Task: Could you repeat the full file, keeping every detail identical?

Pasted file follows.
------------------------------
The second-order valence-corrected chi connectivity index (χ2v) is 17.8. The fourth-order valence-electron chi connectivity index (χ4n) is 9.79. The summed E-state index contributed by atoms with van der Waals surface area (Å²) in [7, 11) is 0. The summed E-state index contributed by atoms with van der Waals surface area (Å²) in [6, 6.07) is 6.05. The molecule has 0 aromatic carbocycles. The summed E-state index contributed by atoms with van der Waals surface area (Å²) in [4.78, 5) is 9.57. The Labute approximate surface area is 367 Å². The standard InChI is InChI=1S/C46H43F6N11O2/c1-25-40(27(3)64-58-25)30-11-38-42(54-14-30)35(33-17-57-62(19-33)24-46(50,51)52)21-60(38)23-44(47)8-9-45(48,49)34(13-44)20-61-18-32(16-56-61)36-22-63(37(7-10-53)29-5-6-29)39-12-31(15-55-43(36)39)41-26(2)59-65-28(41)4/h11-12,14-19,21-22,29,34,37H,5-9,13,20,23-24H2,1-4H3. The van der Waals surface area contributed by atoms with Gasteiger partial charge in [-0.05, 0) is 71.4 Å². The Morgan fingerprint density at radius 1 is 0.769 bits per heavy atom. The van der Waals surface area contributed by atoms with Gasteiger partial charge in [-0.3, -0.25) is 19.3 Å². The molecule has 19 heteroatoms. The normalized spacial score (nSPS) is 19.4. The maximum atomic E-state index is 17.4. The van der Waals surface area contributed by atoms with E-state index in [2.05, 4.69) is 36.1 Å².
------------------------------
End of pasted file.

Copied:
The second-order valence-corrected chi connectivity index (χ2v) is 17.8. The fourth-order valence-electron chi connectivity index (χ4n) is 9.79. The summed E-state index contributed by atoms with van der Waals surface area (Å²) in [7, 11) is 0. The summed E-state index contributed by atoms with van der Waals surface area (Å²) in [6, 6.07) is 6.05. The molecule has 0 aromatic carbocycles. The summed E-state index contributed by atoms with van der Waals surface area (Å²) in [4.78, 5) is 9.57. The Labute approximate surface area is 367 Å². The standard InChI is InChI=1S/C46H43F6N11O2/c1-25-40(27(3)64-58-25)30-11-38-42(54-14-30)35(33-17-57-62(19-33)24-46(50,51)52)21-60(38)23-44(47)8-9-45(48,49)34(13-44)20-61-18-32(16-56-61)36-22-63(37(7-10-53)29-5-6-29)39-12-31(15-55-43(36)39)41-26(2)59-65-28(41)4/h11-12,14-19,21-22,29,34,37H,5-9,13,20,23-24H2,1-4H3. The van der Waals surface area contributed by atoms with Gasteiger partial charge in [-0.05, 0) is 71.4 Å². The Morgan fingerprint density at radius 1 is 0.769 bits per heavy atom. The van der Waals surface area contributed by atoms with Gasteiger partial charge in [-0.3, -0.25) is 19.3 Å². The molecule has 19 heteroatoms. The normalized spacial score (nSPS) is 19.4. The maximum atomic E-state index is 17.4. The van der Waals surface area contributed by atoms with E-state index in [2.05, 4.69) is 36.1 Å².